In the energetics of food distribution I explored the energy demand associated with transporting food based on estimates of gallons of fuel burned per ton of food moved. This is a perfectly reasonable unit, but a departure from calories of input energy per calorie of edible food, the unit I use in the energy cost of food, and much of my other analytical work in food system energetics. Calorie input/output is a useful framework for studying energy flow in food systems because it affords an intuitive means of gauging the efficiency of transforming input energies – commonly from nonrenewable resources – into edible food energy. In this post I’ll revisit my earlier analysis of food distribution through this calorie input/output lens.
It’s common to talk about food as if it were a homogenous commodity. It’s not. There are many types of foods, and some pack more bioavailable energy into a given weight than others. Take bacon for instance: according to US Department of Agriculture data there’s about 420 kilocalories of food energy in 100 grams (3.5 ounces) of bacon . While there are certainly foods that are more calorie dense – butter contains over 700 kilocalories per 100 grams while lard, which is nearly pure fat, packs over 900 – most foods are much less so. Carrots, a staple in veggie trays and at summer farmer’s markets, yields only 40 kilocalories per 100 grams, and lettuce yields fewer than 20.
Given this wide variation in the calorie density of food, it should come as no surprise that the energy input/output ratio – or perhaps more accurately the energy input/food throughput ratio – of food distribution depends not just on how food is moved and how far, but also on what type of food is being moved. An energy intensive mode of distribution that moves a very calorie dense food might yield an energy input/throughput ratio comparable or even superior to a far more efficient mode of transport that moves a less energy dense food. The devil, as they say, is in the details.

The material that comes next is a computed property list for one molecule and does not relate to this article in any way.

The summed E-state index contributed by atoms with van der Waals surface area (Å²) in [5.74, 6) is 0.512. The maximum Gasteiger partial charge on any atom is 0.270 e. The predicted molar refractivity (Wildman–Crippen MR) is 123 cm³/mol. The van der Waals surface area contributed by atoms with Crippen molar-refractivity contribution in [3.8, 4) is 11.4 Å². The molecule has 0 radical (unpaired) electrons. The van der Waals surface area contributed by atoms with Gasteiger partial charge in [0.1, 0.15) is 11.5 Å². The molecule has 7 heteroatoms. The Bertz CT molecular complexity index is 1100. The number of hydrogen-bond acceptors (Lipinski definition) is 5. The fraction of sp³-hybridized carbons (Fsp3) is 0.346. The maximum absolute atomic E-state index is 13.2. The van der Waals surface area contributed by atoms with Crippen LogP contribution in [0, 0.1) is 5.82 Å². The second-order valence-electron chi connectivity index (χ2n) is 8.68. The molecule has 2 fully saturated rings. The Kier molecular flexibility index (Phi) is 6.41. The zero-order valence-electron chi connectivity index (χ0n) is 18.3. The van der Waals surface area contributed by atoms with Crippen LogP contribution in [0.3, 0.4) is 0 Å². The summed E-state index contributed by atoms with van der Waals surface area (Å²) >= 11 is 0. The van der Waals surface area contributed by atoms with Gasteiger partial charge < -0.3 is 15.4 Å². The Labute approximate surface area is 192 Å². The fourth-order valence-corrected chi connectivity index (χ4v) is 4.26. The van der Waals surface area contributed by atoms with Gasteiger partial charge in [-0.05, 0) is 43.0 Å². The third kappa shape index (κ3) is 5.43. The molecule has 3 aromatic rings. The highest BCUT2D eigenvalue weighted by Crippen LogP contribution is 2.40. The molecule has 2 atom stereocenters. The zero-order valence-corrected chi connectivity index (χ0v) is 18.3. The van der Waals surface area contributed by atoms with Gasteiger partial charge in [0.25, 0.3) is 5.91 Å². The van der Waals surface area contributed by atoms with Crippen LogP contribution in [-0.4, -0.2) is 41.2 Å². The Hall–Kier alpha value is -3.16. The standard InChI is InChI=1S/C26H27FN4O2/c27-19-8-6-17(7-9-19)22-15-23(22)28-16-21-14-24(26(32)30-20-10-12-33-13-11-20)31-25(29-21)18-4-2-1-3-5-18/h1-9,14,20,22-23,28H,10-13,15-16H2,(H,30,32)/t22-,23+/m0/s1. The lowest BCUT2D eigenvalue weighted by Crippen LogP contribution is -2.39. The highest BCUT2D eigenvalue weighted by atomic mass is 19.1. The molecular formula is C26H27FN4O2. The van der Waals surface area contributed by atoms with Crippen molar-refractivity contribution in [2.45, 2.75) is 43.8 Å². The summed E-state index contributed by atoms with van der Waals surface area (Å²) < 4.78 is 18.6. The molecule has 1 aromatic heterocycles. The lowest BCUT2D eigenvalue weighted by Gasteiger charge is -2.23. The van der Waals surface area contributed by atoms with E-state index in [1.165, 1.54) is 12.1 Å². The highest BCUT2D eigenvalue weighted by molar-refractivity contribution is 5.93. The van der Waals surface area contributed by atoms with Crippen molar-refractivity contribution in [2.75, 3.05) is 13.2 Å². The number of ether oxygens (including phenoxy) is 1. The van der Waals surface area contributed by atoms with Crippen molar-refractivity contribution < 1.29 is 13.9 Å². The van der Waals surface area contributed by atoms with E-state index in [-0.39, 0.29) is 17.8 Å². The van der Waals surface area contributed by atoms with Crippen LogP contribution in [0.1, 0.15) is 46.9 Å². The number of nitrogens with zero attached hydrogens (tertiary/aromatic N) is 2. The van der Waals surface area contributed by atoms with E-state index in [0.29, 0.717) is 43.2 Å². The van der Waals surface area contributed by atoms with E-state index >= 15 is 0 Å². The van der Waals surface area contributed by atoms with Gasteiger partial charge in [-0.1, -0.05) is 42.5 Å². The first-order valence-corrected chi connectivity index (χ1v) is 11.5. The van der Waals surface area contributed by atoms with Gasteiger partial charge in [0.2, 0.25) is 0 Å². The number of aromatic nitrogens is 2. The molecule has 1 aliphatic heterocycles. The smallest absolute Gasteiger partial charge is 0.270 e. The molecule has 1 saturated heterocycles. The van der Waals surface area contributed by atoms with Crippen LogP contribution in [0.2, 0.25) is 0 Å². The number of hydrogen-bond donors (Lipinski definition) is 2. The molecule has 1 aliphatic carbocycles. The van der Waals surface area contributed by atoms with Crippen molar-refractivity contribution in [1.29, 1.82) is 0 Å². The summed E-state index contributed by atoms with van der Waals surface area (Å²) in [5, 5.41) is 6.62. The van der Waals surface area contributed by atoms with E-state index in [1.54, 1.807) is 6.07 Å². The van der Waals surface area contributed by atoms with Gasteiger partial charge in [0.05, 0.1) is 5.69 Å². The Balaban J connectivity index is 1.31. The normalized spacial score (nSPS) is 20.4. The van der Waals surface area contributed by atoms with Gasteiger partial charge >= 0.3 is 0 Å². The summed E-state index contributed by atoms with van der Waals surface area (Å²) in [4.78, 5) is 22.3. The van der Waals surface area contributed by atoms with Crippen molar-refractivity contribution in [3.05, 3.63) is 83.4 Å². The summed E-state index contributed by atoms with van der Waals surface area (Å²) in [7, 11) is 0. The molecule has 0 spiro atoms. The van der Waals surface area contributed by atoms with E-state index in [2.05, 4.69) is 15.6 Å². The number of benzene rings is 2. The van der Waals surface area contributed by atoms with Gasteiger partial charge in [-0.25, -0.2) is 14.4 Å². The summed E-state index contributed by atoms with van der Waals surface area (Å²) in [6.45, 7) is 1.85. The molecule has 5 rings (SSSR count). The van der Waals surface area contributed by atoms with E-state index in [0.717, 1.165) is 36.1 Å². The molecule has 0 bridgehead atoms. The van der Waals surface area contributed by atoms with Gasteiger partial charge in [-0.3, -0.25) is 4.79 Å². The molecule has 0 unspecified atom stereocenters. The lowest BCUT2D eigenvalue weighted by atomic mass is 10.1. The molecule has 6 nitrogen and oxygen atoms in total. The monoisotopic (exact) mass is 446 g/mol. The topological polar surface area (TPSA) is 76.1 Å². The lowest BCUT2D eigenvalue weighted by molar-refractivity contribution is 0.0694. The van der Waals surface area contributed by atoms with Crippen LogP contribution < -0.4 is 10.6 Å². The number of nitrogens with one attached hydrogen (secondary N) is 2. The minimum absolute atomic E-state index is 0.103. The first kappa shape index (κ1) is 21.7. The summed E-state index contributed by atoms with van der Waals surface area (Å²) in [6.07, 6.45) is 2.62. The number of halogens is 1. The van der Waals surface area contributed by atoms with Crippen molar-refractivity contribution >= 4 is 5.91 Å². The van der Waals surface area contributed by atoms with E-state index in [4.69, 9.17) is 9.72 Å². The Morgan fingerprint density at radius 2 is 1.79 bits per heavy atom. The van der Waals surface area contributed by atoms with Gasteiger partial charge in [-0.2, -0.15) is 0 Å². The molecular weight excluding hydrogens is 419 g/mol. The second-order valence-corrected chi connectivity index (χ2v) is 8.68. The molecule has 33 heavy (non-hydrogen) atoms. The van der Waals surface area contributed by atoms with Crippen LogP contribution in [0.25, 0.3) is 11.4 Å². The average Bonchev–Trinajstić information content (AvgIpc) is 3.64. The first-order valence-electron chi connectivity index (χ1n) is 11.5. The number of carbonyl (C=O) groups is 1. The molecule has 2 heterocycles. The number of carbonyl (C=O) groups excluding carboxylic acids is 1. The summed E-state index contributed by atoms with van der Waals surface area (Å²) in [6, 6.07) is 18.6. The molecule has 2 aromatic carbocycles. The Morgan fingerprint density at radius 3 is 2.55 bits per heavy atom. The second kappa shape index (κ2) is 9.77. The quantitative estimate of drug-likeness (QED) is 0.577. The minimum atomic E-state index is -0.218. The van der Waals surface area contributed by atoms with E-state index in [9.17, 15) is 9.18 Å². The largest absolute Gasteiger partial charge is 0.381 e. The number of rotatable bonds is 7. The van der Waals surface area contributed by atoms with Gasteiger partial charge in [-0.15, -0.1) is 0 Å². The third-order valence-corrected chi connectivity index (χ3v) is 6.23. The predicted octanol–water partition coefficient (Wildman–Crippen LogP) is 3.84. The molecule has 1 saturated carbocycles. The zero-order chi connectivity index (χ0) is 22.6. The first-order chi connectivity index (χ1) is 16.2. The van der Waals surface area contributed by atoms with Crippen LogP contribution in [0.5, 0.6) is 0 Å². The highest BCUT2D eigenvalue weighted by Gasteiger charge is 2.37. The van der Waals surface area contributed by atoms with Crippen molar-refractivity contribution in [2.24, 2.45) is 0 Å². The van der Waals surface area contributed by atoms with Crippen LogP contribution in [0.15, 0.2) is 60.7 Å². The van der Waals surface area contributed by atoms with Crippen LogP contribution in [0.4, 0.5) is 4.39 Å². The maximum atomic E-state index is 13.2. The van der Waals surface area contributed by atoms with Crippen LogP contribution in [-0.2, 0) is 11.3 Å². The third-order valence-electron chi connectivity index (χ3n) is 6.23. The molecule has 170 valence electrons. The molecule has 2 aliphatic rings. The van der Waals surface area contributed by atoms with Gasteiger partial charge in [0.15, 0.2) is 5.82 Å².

Say we want to move comparable weights of bacon and carrots 100 miles via semi truck and pickup truck. Which is more efficient? Assuming the semi carries 40,000 pounds of food at 6 mpg and the pickup carries 1,000 pounds at 18 mpg, it’s clear that by far the most efficient option is to move the calorie dense bacon via semi, and by far the worst is moving carrots via pickup. Moving carrots via semi enjoys a slight advantage energetically over moving bacon via pickup, but the high calorie density of bacon cancels out much of the efficiencies of scale that come with moving larger quantities of carrots with a much larger diesel engine. In general it’s easier to make a case for transporting calorie dense foods such as meat, cheese and even eggs regardless of mode of transport, since less calorie dense vegetables and fruit require more fuel energy input per unit of food energy moved.
Much of the discourse in the local food movement revolves around the assertion that by buying food produced nearby we reduce the amount of fuel burned in the service of food transport. As I note in the energetics of food distribution this can be true, but given the efficiencies of scale seen in moving larger quantities of food it isn’t always true. Another wrinkle worth adding to food distribution discussions, as I’ve hopefully demonstrated here, revolves around what type of food is being transported, particularly whether we’re choosing between shipping bacon and other calorie dense, animal-derived foods or more calorie diffuse foods such as vegetables and fruit. As long as fuel remains cheap the practical differences between these foods are small, but rising energy prices may compel us to be more discerning about what types of food we ship.
- ‘Calories’ are simply units of heat, and for those unfamiliar with metric prefixes ‘kilo-‘ means 1,000. In popular literature it’s common to speak of nutritional calories, and a nutritional calorie is actually a kilocalorie, which is 1,000 thermal calories.